When looking at mortgage affordability, lenders will look at how much deposit you are putting in and calculate this against the property purchase price as a percentage – known as loan to value (LTV). The higher the LTV, the higher the risk for the lender which will impact how much they will lend

Debt to income ratio (DTI)

This is how lenders to measure your income against your current debts.

The calculation works by dividing the total cost of your monthly debts by your gross monthly income. So, you can work this out for yourself. Common monthly debt payments include:

  • Credit cards or store cards.
  • Personal loans.
  • Credit agreements
  • Student loan repayments.
  • Rent or existing mortgage payments.
  • Child support.
  • Car finance.
  • School Fees

Regular monthly costs

Examples of other monthly outgoings that may be considered can include regular payments or existing direct debits for living costs such as:

  • Mobile phone contracts and utility bills.
  • Streaming services.
  • Gym memberships.
  • Regular investment contributions.
  • Council tax payments

On Line Betting

Online bettings with sports has become popular in recent years, but it can negatively impact your assessment, especially if it is frequent.

Why a lender might decline your mortgage application

There are many reasons why a lender can decline your mortgage application

Some common reasons why your mortgage application may not be successful are:

  • Income does not meet the lender affordability calculations
  • Income type is not accepted by the lender.
  • Insufficient disposable income after your outgoings are taken care of.
  • High level of debt or a high DTI.
  • You have adverse credit – this could affect your application as it will restrict the number of lenders who will consider it

How affordability checks differ between types of mortgages

The type of mortgage you’re applying for can change the way that affordability is calculated.

Here are a few scenarios that involve different checks and assessments:

  • Buy-to-let (BTL): with a buy to let mortgage, the expected rental income will be a key factor in the amount you are able to borrow with most lenders. Your personal income will still be taken into account as part of the affordability calculation, but this is more to confirm your tax status (basic rate or higher rate), in order to apply the correct stress test calculation. Again the calculation will depend on the lender and their criteria.
  • Commercial mortgages: each loan will be set up on a case-by-case basis. Each lender will look for different things when it comes to affordability.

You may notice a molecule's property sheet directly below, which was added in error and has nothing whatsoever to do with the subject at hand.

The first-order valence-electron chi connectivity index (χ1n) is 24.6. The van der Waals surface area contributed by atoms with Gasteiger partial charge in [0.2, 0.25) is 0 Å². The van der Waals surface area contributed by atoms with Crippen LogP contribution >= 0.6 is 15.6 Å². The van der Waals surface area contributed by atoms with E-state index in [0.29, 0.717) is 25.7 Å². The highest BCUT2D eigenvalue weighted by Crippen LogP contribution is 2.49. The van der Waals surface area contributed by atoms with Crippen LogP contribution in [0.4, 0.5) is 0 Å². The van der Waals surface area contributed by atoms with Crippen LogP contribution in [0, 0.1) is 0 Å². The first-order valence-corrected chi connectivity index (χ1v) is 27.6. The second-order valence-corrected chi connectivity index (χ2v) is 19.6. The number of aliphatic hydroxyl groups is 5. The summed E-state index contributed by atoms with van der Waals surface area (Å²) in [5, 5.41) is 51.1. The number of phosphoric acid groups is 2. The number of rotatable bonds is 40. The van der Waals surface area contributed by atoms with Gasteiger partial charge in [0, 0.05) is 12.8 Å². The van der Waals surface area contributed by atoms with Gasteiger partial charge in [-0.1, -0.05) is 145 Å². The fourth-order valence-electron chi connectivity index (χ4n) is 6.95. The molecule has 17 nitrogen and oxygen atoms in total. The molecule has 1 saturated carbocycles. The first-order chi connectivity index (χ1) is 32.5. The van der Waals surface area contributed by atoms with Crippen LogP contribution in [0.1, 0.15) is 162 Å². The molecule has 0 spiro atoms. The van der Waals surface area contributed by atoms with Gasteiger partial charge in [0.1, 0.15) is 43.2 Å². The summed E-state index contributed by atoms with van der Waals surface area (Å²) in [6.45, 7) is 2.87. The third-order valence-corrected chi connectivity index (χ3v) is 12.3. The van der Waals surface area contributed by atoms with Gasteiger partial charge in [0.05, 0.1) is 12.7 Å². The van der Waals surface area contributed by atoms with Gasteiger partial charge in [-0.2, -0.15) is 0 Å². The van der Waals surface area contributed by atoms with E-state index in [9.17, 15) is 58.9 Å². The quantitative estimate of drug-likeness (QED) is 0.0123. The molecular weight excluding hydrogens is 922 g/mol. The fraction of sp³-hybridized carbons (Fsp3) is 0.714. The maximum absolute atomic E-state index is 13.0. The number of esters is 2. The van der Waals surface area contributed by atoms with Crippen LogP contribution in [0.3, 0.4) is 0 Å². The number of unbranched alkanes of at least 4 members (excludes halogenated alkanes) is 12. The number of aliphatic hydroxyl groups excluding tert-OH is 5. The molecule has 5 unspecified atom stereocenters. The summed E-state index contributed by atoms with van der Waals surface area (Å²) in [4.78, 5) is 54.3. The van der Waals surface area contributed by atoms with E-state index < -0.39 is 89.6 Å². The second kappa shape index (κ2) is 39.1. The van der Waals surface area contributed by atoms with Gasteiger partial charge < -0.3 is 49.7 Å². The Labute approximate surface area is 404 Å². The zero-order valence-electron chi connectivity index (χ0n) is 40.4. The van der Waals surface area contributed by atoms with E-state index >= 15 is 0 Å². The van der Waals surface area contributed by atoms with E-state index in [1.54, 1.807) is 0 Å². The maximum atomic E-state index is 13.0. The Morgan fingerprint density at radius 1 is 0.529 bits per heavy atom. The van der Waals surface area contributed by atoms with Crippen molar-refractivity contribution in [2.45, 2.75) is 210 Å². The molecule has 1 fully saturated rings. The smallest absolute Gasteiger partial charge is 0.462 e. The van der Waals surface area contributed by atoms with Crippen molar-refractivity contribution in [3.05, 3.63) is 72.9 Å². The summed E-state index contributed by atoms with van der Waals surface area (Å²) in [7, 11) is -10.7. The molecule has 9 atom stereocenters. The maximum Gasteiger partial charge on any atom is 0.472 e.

• Bridging finance: lenders will use an asset as security rather than looking at how much you earn. The value of the asset you’re using is much more pivotal in the affordability assessment as is the exit strategy you plan to use.
  • Affordability checks if you’re self-employed

    For self employed, contractors and Limited Company Directors, the assessment and checks will be structured differently.

    Below are some areas that are taken into consideration when calculating your affordability:

    • Type of self employment
    • Trading history and number of years accounts available
    • Share of net profit or dividends.
    • Business and personal expenses.
    • Remortgage affordability checks

      Along with looking at the normal criteria detailed above, when you plan to remortgage, lenders will also check:

      • Interest rate stress tests.
      • the value of your home.
      • Any changes to your credit scores.
      • Whether there is an early repayment charge for your existing mortgage.


Using a mortgage broker who provides expert advice can prevent unnecessary rejections or marks on your credit file. A qualified mortgage broker will be able to research the mortgage market, provide mortgage advice and recommend mortgage deals most appropriate for you based on your individual circumstances.

Mortgage brokers understand how different mortgage lenders calculate mortgage affordability and they can also advise you what interest rates are available for you and what the maximum mortgage amount you can get is.

They will discuss your budgets to ensure the monthly repayments are affordable, and have the knowledge of what income mortgage lenders will use when calculating your mortgage affordability.